Monday, June 18, 2012

Homeschooling by Faith Part 3--What Does Faith Look Like?


(Gloria overlooking Colorado Springs)

From a series of talks I gave at a Classical Conversations' parent practicum.


How does this homeschooling by faith stuff work? Are the promises automatic? Is there some promise in scripture that says if a husband and wife are believers their children automatically will be? Absolutely not! That is the sin of presumption that Jesus so severely rebuked the pharisees for (Luke 3:8).

Instead of God's promises being automatic, they are conditional. They always have one condition, and that one condition is faith. However, just because something is conditional, does not mean it’s earned. For instance, say someone was to say to your child: I want to give you an undeserved blessing. Out of my generosity, I want to pay 100% of your college tuition to any college you want to go, no matter how expenses. But the condition is that you must graduate from high school. If your child graduates from high school, does that mean she has earned this lavish gift? Of course not.

God has lavish promises in scripture for families. They are so extravagant that they could never be earned, not by a million hours of Bible reading and prayer. But we must remember that they are only realized in us through faith.

We need to make sure that we are clear on the order of faith and works. You could have two families on the surface doing similar things. One is saying, "Maybe if I work hard enough and read enough Bible verses to my kids, the Lord will have mercy on us and save my children." That is not what I’m saying. Faith must come first. Another family has two parents who takes God at His word and fervently believes that God desires to see families where His knowledge passes from one generation to the next. Because they believe this, they passionately teach their children. The difference may seem subtle but is vital.  Faith is the only condition to seeing God’s promises revealed. 

Now true faith will always demonstrate itself in faithful obedience to God’s commands, such as teaching your children the scripture. Here is an illustration of what faith, or belief, looks like:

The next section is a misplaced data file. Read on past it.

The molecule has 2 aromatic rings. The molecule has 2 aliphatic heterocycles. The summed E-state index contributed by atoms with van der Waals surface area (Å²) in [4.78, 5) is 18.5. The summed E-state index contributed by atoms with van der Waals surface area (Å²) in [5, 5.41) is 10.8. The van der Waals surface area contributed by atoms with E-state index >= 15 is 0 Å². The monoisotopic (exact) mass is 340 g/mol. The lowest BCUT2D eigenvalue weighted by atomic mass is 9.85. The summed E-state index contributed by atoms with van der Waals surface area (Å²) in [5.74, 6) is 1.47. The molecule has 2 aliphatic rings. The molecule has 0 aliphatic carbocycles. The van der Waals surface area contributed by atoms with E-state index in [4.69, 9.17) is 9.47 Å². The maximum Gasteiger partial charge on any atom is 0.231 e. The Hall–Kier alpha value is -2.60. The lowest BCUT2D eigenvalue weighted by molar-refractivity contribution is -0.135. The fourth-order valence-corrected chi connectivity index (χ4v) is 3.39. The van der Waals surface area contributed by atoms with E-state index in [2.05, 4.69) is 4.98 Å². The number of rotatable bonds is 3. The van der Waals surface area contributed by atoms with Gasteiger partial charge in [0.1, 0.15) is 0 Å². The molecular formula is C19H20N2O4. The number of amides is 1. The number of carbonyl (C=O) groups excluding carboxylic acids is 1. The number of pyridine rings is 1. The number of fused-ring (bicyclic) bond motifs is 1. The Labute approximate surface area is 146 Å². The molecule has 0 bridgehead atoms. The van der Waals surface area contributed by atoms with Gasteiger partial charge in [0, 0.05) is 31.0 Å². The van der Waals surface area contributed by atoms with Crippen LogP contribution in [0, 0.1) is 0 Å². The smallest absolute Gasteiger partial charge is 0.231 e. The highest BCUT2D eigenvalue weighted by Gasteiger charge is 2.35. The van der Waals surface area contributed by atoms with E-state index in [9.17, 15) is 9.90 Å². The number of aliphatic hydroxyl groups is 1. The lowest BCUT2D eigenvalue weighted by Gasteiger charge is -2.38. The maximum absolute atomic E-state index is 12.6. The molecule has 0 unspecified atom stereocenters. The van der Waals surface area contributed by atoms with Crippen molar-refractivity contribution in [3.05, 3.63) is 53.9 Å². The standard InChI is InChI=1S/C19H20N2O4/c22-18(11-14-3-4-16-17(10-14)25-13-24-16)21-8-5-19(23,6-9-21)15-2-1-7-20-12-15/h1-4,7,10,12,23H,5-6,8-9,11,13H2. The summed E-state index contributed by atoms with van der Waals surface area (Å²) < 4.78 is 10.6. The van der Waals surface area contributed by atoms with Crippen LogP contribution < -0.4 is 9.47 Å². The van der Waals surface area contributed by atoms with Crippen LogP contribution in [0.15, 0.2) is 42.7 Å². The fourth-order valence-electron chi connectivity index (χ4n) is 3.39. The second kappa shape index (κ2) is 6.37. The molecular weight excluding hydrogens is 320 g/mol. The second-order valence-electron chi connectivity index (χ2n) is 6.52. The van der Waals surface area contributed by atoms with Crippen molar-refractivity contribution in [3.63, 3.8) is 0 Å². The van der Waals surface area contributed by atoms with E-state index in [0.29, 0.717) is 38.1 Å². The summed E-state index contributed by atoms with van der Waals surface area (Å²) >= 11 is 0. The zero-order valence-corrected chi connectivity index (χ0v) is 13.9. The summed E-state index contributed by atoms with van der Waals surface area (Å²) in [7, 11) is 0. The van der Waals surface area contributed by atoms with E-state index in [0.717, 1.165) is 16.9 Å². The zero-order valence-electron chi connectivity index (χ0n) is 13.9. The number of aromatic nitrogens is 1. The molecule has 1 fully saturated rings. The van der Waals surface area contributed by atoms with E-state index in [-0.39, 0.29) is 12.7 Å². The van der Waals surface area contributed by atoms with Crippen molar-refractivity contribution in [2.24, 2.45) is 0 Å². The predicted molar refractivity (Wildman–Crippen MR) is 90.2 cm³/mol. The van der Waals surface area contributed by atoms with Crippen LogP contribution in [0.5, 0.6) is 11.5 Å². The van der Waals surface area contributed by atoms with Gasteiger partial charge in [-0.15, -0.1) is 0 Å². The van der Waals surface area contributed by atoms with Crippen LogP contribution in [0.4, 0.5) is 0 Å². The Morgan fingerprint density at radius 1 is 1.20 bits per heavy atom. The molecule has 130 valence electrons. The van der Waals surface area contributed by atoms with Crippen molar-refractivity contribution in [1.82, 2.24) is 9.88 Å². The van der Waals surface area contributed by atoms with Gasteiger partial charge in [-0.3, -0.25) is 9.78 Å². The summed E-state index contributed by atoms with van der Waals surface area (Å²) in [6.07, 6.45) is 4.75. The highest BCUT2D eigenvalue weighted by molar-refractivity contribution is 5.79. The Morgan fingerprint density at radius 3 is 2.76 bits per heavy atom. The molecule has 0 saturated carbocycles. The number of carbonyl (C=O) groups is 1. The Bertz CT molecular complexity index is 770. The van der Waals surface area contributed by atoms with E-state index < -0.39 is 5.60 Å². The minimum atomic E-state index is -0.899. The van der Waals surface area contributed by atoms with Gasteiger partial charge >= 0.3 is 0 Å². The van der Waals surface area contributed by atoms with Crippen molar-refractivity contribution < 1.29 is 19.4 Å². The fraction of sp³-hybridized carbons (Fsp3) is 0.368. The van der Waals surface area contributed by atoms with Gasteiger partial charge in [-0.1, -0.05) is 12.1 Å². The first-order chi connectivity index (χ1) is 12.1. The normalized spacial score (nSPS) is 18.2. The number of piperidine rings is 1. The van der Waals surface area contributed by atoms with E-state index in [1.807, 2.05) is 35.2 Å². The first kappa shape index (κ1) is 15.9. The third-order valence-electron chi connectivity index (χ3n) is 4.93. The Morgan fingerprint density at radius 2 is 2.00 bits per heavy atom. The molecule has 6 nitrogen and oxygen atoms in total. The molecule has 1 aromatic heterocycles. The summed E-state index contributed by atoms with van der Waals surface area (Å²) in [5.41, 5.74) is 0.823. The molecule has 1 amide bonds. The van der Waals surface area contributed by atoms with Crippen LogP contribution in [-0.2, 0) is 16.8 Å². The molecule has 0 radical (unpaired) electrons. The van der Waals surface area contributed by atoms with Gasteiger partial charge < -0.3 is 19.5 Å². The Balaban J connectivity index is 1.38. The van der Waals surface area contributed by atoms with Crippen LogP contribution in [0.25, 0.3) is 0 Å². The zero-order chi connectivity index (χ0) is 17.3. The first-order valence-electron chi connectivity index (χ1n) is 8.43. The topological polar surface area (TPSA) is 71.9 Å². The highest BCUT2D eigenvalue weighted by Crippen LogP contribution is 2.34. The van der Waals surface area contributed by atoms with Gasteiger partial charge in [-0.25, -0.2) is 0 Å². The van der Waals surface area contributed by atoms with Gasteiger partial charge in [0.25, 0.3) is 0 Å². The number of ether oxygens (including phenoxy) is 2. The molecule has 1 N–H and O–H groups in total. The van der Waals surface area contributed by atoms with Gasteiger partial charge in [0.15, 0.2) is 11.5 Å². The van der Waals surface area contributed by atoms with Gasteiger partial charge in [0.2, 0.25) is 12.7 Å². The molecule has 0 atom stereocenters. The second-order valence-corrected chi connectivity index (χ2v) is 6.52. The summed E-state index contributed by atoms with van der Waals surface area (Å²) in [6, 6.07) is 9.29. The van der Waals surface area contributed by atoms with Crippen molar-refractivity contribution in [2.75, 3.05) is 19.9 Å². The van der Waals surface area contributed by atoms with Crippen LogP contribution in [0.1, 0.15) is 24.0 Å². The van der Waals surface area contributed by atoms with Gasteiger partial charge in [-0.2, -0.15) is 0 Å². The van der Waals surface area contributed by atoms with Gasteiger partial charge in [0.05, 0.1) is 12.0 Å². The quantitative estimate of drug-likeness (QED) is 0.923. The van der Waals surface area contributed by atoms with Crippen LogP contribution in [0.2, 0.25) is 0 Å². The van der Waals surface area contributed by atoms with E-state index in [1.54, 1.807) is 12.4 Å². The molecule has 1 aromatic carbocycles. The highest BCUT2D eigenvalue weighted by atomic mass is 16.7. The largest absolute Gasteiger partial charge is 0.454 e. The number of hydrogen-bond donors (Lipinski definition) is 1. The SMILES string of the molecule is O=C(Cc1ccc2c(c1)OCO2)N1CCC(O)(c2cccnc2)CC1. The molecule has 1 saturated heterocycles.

Two toddlers are playing at the edge of the ocean and two moms are sitting in beach chairs behind them watching. A man walks up and says, “I know the ocean looks safe now, but there is a kind of shark that can swim in really shallow water and could quickly snatch your baby. I heard talk that one was spotted this morning.” Both moms smile and thank the man for his warning. But one of the moms darts up from her seat and runs as fast as she can and snatches her baby out of the ocean. The other mom says she believes the man, but continues to sit and watch. Which mom has faith in the man’s words? Which mom believes him and how do we know? True belief always demonstrates itself by action.

True belief in God's promises will always lead to a certain kind of action. If that action is not taking place, true faith is not present. In this great mystery of faith, we see that the works of faith are always the means to bring about God's promises. (You may need to reread that last sentence a few times. Believe me, I had to many times before I finally caught on to these concepts.) In other words, when God promises that the knowledge of His glory will pass from generation to generation, the way it will pass is by the works of faith done by the families. Consider Genesis 18:19:
"For I have chosen him [Abraham], that he may command his children and his household after him to keep the way of the LORD by doing righteousness and justice, so that the LORD may bring to Abraham what he has promised him.”
See the condition in that verse? The Lord has made many great promises to Abraham that He desires to give to Him, but they are only realized as he works through faith.

This may make more sense to you when you read the next post about Jonathan Edwards.




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